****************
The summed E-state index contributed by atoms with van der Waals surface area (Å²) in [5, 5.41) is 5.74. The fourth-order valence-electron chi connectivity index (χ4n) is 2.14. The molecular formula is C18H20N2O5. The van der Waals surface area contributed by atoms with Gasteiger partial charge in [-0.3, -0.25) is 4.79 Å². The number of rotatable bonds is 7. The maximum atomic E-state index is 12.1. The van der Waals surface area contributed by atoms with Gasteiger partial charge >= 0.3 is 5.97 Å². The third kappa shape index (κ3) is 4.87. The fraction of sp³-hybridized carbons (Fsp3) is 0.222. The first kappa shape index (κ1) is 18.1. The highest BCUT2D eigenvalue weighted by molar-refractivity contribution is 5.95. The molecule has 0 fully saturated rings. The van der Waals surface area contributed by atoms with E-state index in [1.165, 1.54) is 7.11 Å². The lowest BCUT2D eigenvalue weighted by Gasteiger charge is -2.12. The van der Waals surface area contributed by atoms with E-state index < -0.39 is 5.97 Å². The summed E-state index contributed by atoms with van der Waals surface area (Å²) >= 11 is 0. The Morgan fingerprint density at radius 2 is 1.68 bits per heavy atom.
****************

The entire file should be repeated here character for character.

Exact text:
The summed E-state index contributed by atoms with van der Waals surface area (Å²) in [5, 5.41) is 5.74. The fourth-order valence-electron chi connectivity index (χ4n) is 2.14. The molecular formula is C18H20N2O5. The van der Waals surface area contributed by atoms with Gasteiger partial charge in [-0.3, -0.25) is 4.79 Å². The number of rotatable bonds is 7. The maximum atomic E-state index is 12.1. The van der Waals surface area contributed by atoms with Gasteiger partial charge >= 0.3 is 5.97 Å². The third kappa shape index (κ3) is 4.87. The fraction of sp³-hybridized carbons (Fsp3) is 0.222. The first kappa shape index (κ1) is 18.1. The highest BCUT2D eigenvalue weighted by molar-refractivity contribution is 5.95. The molecule has 0 fully saturated rings. The van der Waals surface area contributed by atoms with E-state index in [1.165, 1.54) is 7.11 Å². The lowest BCUT2D eigenvalue weighted by Gasteiger charge is -2.12. The van der Waals surface area contributed by atoms with E-state index < -0.39 is 5.97 Å². The summed E-state index contributed by atoms with van der Waals surface area (Å²) >= 11 is 0. The Morgan fingerprint density at radius 2 is 1.68 bits per heavy atom.